This is part of a diary I’m keeping on this blog about long-distance running, which I’m calling The Run Diary. All pieces can be read here. The group I run with is called Tribe Fitness and they are absolutely incredible. Check out their Facebook page.
1. You Got This
The night before the 2014 Around the Bay Road Race (ATB), which would be my first time running this race and covering a distance of thirty kilometres, I laced the timing chip to my shoe. Unlike other races, where your chip is attached to the bib that you pin to your shirt, ATB provides a chip through which you weave your laces. This requires that you unlace your shoes, place the chip flat on the throat of your shoe, and relace the shoe, running the laces through the chip.
I noticed that my shoes were worn down. Holes were visible in the fabric near the toe and around the sides. This wasn’t a major issue. The sole of both shoes remained firmly attached, but showed signs of wear and tear. Because I’m a writer, however, everything is a symbol of something and an invitation to reflection on something else.
I never counted the distance these shoes covered, but however many miles it’s been since I first laced them up, that distance includes navigating the Louvre and the halls of Versailles, roaming the grounds of Westminster Abbey, and climbing to the top of the Belfry in Bruges. They also included my first 10K race, my first half-marathon, and as of this writing, the 2014 ATB.
Truth be told, they had overstayed their welcome and would need to be replaced after ATB. I thought about how they survived training right through one of the harshest winters I’d known in my lifetime and figured that like a shopworn fighter, they would give me one more run.
I wove the chip into the right shoe and sent a picture to a friend to ask if I had done it right. I had an extreme case of apprehension that I would do it wrong and somehow my time wouldn’t register at the race. Then I would be considered as not having completed it after months of training and dragging my sorry ass up Valley Inn Hill. She said it was fine.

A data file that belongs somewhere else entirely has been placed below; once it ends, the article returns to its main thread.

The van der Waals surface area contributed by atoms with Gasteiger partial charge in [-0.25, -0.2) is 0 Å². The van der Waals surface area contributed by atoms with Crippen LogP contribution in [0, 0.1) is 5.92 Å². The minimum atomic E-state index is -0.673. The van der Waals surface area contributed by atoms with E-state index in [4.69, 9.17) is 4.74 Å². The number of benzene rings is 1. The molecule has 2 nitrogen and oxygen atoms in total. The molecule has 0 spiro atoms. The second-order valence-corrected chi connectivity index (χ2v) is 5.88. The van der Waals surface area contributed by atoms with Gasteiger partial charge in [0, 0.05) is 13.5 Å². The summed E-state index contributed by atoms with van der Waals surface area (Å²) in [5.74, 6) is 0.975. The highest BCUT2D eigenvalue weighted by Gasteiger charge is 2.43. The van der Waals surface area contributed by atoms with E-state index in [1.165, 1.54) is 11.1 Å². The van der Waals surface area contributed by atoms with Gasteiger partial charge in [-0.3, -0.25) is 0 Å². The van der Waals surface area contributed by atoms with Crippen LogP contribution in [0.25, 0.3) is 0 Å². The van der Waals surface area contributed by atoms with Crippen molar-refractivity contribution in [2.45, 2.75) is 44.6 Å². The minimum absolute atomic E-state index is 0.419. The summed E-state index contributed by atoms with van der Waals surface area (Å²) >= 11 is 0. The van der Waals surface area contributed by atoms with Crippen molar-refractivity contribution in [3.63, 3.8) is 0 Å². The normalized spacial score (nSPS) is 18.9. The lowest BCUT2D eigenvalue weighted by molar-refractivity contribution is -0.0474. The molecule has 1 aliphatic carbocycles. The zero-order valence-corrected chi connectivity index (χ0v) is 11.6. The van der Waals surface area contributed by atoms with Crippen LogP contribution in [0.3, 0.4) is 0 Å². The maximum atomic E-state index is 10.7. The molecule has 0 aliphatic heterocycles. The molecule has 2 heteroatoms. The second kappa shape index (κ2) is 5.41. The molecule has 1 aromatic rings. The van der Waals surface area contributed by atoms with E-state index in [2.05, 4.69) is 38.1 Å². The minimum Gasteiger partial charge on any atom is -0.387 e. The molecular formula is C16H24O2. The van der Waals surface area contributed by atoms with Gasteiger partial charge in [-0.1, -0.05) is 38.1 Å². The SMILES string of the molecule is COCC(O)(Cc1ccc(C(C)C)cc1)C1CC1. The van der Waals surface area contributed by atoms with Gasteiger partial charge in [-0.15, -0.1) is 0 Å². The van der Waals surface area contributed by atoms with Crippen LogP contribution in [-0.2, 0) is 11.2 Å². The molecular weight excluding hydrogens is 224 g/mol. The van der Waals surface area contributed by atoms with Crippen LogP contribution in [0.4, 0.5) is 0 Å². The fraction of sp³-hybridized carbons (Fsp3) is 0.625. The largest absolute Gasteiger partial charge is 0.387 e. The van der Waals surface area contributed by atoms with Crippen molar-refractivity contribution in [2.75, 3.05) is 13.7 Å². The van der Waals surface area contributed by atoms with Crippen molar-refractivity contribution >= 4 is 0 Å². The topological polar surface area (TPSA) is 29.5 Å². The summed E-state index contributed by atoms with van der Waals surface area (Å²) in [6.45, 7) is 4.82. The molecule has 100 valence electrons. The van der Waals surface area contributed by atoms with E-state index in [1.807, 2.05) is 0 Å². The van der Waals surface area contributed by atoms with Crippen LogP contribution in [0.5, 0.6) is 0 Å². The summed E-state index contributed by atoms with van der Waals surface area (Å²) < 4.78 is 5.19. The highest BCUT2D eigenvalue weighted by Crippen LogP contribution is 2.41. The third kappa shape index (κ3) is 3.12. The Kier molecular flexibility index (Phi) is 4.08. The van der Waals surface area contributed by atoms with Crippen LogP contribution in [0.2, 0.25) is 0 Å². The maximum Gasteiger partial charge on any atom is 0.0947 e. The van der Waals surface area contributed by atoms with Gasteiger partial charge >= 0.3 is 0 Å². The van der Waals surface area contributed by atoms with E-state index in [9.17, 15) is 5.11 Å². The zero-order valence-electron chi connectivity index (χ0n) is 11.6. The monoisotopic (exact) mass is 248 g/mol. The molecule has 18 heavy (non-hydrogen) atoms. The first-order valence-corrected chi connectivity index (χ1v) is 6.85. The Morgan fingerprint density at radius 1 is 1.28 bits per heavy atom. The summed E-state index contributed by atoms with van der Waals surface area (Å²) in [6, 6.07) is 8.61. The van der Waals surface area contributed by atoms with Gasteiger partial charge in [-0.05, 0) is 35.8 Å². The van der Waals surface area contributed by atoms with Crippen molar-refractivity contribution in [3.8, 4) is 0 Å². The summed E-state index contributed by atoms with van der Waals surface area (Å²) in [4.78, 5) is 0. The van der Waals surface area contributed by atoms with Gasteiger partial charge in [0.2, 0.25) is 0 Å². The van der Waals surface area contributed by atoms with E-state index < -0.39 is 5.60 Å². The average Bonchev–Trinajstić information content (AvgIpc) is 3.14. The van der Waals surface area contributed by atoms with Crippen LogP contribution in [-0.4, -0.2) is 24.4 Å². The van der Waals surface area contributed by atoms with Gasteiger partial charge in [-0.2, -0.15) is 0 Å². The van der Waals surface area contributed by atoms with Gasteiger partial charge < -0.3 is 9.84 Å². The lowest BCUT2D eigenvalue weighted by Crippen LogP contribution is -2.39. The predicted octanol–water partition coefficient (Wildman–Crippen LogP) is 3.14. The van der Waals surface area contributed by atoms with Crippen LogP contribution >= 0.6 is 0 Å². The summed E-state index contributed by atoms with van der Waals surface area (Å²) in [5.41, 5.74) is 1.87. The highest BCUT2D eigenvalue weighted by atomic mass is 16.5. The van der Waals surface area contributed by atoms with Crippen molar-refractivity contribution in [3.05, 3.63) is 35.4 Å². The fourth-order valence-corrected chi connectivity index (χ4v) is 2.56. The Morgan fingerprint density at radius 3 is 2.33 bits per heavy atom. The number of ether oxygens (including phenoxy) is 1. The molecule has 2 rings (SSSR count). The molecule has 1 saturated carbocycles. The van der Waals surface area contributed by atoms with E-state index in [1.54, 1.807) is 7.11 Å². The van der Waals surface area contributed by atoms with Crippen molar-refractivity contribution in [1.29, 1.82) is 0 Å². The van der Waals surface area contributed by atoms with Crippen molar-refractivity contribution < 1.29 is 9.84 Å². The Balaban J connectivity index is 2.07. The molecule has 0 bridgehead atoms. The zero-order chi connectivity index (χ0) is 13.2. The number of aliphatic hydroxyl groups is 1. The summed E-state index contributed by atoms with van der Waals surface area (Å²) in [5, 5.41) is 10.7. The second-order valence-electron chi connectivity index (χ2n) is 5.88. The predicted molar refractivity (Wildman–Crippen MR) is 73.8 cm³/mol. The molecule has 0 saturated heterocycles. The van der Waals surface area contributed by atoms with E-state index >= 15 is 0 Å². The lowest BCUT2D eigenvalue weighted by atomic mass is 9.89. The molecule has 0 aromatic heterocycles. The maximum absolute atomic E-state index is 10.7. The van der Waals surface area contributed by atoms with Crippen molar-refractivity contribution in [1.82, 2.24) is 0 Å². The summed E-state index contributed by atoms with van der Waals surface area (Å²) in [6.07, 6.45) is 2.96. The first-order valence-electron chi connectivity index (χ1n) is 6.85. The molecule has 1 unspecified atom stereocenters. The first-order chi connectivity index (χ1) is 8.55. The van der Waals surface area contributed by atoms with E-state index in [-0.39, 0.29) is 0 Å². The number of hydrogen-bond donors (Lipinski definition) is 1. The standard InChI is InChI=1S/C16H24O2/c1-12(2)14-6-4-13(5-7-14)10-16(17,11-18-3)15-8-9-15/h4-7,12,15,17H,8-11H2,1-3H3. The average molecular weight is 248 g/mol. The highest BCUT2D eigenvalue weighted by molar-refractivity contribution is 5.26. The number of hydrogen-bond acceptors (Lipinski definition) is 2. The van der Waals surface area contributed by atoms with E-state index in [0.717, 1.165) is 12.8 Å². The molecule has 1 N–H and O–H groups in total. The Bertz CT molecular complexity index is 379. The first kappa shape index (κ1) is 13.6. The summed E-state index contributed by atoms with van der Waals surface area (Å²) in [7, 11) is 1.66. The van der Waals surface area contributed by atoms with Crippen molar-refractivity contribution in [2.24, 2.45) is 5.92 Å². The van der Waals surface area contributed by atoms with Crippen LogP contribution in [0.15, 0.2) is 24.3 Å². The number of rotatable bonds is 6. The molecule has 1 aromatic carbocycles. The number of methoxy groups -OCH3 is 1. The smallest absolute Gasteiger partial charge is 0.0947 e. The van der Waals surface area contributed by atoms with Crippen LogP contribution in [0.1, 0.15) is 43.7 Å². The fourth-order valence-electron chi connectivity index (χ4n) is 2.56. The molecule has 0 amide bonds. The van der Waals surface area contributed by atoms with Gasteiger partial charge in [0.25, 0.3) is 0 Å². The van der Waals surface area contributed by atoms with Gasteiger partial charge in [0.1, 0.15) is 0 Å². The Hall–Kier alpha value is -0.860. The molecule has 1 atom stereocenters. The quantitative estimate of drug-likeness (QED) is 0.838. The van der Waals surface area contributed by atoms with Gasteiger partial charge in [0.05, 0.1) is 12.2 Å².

This type of anxiety is essentially part of my ritual before any event for which I’d long been awaiting. I contemplate all the things that might spoil the occasion. As we stood in the First Ontario Centre the next morning before making our way to the start line, I pondered trivialities out loud. Should I tuck my shirt in for the race? Am I wearing enough layers? Are these socks good? Do I have enough fuel? As if I could change any of these things at this point. With calm and compassion rather than the backhand slap that I probably deserved for all this neuroticism, my fellow runners all affirmed, “You’re fine. You got this. You’re going to do great.”
I suppose this anxiety can’t help but be present, but one thing that I’ve come to adore about running is that it vanishes immediately as I take off. As I run, imperfections never spoil the journey. A little cramping, soreness, or overheating are par for the course and I always find a way to continue. If I’m wearing a bit too much clothing, perhaps a hat or pair of gloves that becomes unnecessary, I tuck them into my fuel belt and continue. I never find this the least bit inconvenient. If I’m running, the desire to continue is so much more powerful than any minor imperfection. Discomfort is something I have learned to power through.